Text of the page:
Iris W. Davis ’78

Iris W. Davis ’78, a Bowdoin Trustee, died on June 9, 2018.

(The following notice was shared by President Rose on June 12, 2018)

To faculty and staff,

It is with great sadness that I write to inform you of the death of Trustee Iris W. Davis ’78 on Saturday, June 9, following a brief, but courageous, battle with cancer. Iris devoted herself to improving the lives of others through her leadership and commitment to public health, her engagement in community service, and her service to Bowdoin.

Iris was born on October 16, 1956, in New York City to Wanza and Bettie Davis. Her parents became teachers at the Tisbury School on Martha’s Vineyard, and Iris graduated from Martha’s Vineyard Regional High School in 1974. An outstanding athlete (captain in three sports), scholar, and musician, Iris established herself as a quiet and effective leader in high school and in the community at large. At Bowdoin she was a history major, an active member of the Afro-American Society and Theta Delta Chi fraternity, co-captain of the women’s basketball team, and goaltender for two state championship field hockey teams. She competed in track and field, played lacrosse, and still found time to volunteer at the Brunswick Recreational Center. She was the first recipient of the Annie L. E. Dane Trophy for team play in women’s athletics.

Iris’s passionate concern for the public good guided her career. After earning a master of public health degree with a concentration in environmental science and epidemiology at Boston University in 1984, she joined the Department of Environmental Quality Engineering for the Commonwealth of Massachusetts as an environmental scientist, a position that put her in the field and on the front lines of protecting public health and industry workers from contaminants in air, water, and soil. She was in charge of compliance for environmental clean-ups on the Central Artery/Third Harbor Tunnel Project in Boston, a massive undertaking that, because of its sheer size and scope, presented a full spectrum of potential public health issues. She also monitored the capping of Spectacle Island in Boston Harbor, the site of what was once the Boston city dump. In 1990 Iris was the Massachusetts state project manager for the Environmental Protection Agency’s residential lead removal project. While her considerable scientific and interpersonal skill and years of experience might have led to a position in the private sector, Iris felt that she could do the greatest good for the largest number of people as a public servant and as an agent of change.

Iris had a gift for teaching, and she loved working with children as a basketball coach at a local community center. She engaged in outreach activities on environmental justice issues, listening to the concerns of citizens in areas that were exposed to environmental risks, and gave voice to those concerns in the halls where policies were formed and where actions were taken. She served on the advisory boards of the New England Consortium (University of Massachusetts–Lowell), the Boston University School of Public Health, Wentworth Institute of Technology, the Massachusetts governor’s STEM council, and the New England Consortium for Labor and the Environment. She had been a consultant for the Tisbury and Chilmark Boards of Health on Martha’s Vineyard, a board member for the State Waterways Advisory Committee (1980), a member of the 1988 accreditation committee for Schools of Public Health in Massachusetts, and a member of the Martha’s Vineyard Commission on Environmental Affairs (1989).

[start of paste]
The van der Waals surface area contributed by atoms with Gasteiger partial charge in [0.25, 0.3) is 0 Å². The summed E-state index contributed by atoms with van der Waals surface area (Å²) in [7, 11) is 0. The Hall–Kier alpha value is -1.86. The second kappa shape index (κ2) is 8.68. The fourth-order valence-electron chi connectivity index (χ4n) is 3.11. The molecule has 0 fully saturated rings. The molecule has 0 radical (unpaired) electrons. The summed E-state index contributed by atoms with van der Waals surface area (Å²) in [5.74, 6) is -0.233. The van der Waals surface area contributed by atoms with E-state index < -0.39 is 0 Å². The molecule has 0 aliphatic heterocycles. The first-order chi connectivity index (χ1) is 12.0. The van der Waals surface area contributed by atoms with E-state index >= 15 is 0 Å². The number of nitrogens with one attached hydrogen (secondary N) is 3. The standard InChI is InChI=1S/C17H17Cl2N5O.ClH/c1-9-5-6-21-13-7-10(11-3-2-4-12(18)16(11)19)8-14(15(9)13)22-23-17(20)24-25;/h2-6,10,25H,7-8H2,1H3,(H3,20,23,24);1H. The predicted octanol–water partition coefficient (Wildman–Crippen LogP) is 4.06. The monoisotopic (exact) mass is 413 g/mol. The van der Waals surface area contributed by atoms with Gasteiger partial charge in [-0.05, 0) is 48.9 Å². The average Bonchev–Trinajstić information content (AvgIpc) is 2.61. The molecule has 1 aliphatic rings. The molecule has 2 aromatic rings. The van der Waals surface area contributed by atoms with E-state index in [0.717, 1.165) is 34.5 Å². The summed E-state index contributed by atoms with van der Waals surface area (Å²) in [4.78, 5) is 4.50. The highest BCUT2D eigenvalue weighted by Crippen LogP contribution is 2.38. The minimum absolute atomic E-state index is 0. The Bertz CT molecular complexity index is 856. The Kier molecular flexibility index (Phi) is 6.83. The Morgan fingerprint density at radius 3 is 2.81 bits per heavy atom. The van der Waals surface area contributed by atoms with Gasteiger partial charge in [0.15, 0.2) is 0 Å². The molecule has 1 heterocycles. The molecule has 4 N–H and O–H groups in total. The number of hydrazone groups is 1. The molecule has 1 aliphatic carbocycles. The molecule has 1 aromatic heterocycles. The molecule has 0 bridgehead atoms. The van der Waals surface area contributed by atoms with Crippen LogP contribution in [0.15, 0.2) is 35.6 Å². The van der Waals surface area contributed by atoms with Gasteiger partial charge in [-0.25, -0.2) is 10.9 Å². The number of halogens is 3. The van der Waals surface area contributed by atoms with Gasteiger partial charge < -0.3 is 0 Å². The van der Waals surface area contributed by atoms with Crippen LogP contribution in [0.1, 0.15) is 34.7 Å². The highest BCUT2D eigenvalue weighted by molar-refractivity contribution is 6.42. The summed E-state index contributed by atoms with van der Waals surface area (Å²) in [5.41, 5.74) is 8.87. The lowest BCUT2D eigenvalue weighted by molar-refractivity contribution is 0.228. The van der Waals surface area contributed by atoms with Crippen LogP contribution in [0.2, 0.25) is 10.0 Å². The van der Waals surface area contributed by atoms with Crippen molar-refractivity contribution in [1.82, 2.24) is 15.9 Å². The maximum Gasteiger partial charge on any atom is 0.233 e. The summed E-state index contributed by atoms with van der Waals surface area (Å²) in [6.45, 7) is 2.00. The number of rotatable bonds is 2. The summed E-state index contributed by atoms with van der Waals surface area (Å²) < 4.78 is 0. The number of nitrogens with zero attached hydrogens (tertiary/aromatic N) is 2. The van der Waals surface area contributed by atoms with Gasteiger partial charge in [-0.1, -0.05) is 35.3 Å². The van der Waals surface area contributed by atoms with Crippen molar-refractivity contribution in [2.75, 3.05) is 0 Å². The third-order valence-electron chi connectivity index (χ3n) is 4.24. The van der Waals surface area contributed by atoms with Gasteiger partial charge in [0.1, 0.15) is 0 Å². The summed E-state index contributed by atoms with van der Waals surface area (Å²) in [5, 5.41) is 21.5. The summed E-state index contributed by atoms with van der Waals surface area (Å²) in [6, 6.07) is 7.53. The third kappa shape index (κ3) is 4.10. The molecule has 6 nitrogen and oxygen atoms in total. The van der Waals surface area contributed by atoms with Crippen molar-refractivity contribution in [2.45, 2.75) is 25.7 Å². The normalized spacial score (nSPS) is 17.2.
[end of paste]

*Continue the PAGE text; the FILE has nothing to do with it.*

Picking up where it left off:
In Bowdoin affairs, Iris was a BASIC volunteer for the admissions office from 1978 to 1984, and a valued member of the Bowdoin College Athletic Hall of Honor Selection Committee. She was elected to the Alumni Council in 1991, served as its president in 1994-1995 and was a member of the Board of Overseers Subcommittee for Minority Affairs. Iris remained engaged in issues of diversity and inclusion at Bowdoin ever since her graduation in 1978, and in 2000, she was honored with the Alumni Service Award, in recognition of her devoted service to Bowdoin and to society. She was elected to the Board of Trustees in 2014.

As a trustee, she was deeply engaged in considering the future of the College, always asked the most insightful questions, and provided wise and thoughtful counsel to me and to others at the College. Board Chair Michele Cyr ’76 P’12 said, “Iris’s commitment to and passion for Bowdoin was unparalleled. She brought her keen intellect, sense of fairness, generosity, and warmth to her considerable work for the College. We are heartbroken to have lost our beloved friend and colleague.”  

Iris is survived by her sister, Carro Davis Johnson, her brother-in-law, Dennis Johnson, and a niece, Dawn Meacham, all of Vineyard Haven. 


Julianne and I count ourselves among the very fortunate to have known Iris, and today, we share a great sorrow with her family, her colleagues, her classmates, and all those who knew her over the course of her remarkable life and career.



1 Comments Iris W. Davis ’78

  1. Philip West Mallard II

    She was an astute student of human nature. I worked with her as laiason from my position in the Boston office, she in the northeast Region Office. When the other shoe fell only Iris and P. Donahue also in that office had the humanity to visit me as sometimes key enablers and colleagues go unacknowledged. Iris knew better! I am saddened by her loss as it is all our loss as well… John Donne’s
    Holy Sonnet: Death be not Proud perhaps suits her, as her fate is more than sad its almost a craven event as well. I personally liked the lady.


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